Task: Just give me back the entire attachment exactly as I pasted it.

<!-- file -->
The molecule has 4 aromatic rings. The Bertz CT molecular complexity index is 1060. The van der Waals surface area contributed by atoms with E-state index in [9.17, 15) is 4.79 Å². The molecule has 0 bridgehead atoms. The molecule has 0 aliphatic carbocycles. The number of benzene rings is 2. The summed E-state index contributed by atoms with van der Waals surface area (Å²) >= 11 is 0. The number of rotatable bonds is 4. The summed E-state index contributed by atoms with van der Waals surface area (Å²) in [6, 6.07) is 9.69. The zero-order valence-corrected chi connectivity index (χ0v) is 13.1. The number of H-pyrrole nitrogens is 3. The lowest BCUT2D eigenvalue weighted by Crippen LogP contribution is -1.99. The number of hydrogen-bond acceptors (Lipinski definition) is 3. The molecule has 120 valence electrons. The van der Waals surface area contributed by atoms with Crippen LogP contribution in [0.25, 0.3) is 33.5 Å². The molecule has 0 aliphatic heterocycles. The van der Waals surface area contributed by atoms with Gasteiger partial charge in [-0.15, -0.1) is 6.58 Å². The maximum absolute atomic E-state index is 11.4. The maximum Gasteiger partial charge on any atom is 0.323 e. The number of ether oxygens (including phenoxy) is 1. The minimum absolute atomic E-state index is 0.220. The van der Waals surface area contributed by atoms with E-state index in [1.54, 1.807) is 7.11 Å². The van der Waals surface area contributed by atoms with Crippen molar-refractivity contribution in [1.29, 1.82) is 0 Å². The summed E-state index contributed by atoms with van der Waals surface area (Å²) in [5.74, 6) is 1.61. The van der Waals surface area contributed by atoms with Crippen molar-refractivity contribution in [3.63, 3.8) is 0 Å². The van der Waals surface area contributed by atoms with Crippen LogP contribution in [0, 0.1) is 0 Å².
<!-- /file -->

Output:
The molecule has 4 aromatic rings. The Bertz CT molecular complexity index is 1060. The van der Waals surface area contributed by atoms with E-state index in [9.17, 15) is 4.79 Å². The molecule has 0 bridgehead atoms. The molecule has 0 aliphatic carbocycles. The number of benzene rings is 2. The summed E-state index contributed by atoms with van der Waals surface area (Å²) >= 11 is 0. The number of rotatable bonds is 4. The summed E-state index contributed by atoms with van der Waals surface area (Å²) in [6, 6.07) is 9.69. The zero-order valence-corrected chi connectivity index (χ0v) is 13.1. The number of H-pyrrole nitrogens is 3. The lowest BCUT2D eigenvalue weighted by Crippen LogP contribution is -1.99. The number of hydrogen-bond acceptors (Lipinski definition) is 3. The molecule has 120 valence electrons. The van der Waals surface area contributed by atoms with Crippen LogP contribution in [0.25, 0.3) is 33.5 Å². The molecule has 0 aliphatic heterocycles. The van der Waals surface area contributed by atoms with Gasteiger partial charge in [-0.15, -0.1) is 6.58 Å². The maximum absolute atomic E-state index is 11.4. The maximum Gasteiger partial charge on any atom is 0.323 e. The number of ether oxygens (including phenoxy) is 1. The minimum absolute atomic E-state index is 0.220. The van der Waals surface area contributed by atoms with E-state index in [1.54, 1.807) is 7.11 Å². The van der Waals surface area contributed by atoms with Crippen molar-refractivity contribution in [1.29, 1.82) is 0 Å². The summed E-state index contributed by atoms with van der Waals surface area (Å²) in [5.74, 6) is 1.61. The van der Waals surface area contributed by atoms with Crippen molar-refractivity contribution in [3.63, 3.8) is 0 Å². The van der Waals surface area contributed by atoms with Crippen LogP contribution in [0, 0.1) is 0 Å².